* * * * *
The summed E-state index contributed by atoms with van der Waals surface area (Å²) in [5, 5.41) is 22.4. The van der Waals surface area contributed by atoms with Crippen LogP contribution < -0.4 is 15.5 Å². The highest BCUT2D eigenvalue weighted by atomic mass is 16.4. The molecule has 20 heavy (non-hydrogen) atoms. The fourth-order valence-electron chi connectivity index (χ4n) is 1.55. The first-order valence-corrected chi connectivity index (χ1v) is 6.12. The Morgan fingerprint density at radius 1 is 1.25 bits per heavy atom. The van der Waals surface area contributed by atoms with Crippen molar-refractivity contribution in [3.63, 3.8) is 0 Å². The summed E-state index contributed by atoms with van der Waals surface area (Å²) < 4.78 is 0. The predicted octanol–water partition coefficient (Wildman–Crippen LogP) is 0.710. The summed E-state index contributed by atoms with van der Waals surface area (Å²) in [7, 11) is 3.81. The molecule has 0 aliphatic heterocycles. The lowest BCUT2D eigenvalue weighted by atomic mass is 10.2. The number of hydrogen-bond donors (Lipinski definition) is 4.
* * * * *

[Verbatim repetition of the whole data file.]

The summed E-state index contributed by atoms with van der Waals surface area (Å²) in [5, 5.41) is 22.4. The van der Waals surface area contributed by atoms with Crippen LogP contribution < -0.4 is 15.5 Å². The highest BCUT2D eigenvalue weighted by atomic mass is 16.4. The molecule has 20 heavy (non-hydrogen) atoms. The fourth-order valence-electron chi connectivity index (χ4n) is 1.55. The first-order valence-corrected chi connectivity index (χ1v) is 6.12. The Morgan fingerprint density at radius 1 is 1.25 bits per heavy atom. The van der Waals surface area contributed by atoms with Crippen molar-refractivity contribution in [3.63, 3.8) is 0 Å². The summed E-state index contributed by atoms with van der Waals surface area (Å²) < 4.78 is 0. The predicted octanol–water partition coefficient (Wildman–Crippen LogP) is 0.710. The summed E-state index contributed by atoms with van der Waals surface area (Å²) in [7, 11) is 3.81. The molecule has 0 aliphatic heterocycles. The lowest BCUT2D eigenvalue weighted by atomic mass is 10.2. The number of hydrogen-bond donors (Lipinski definition) is 4.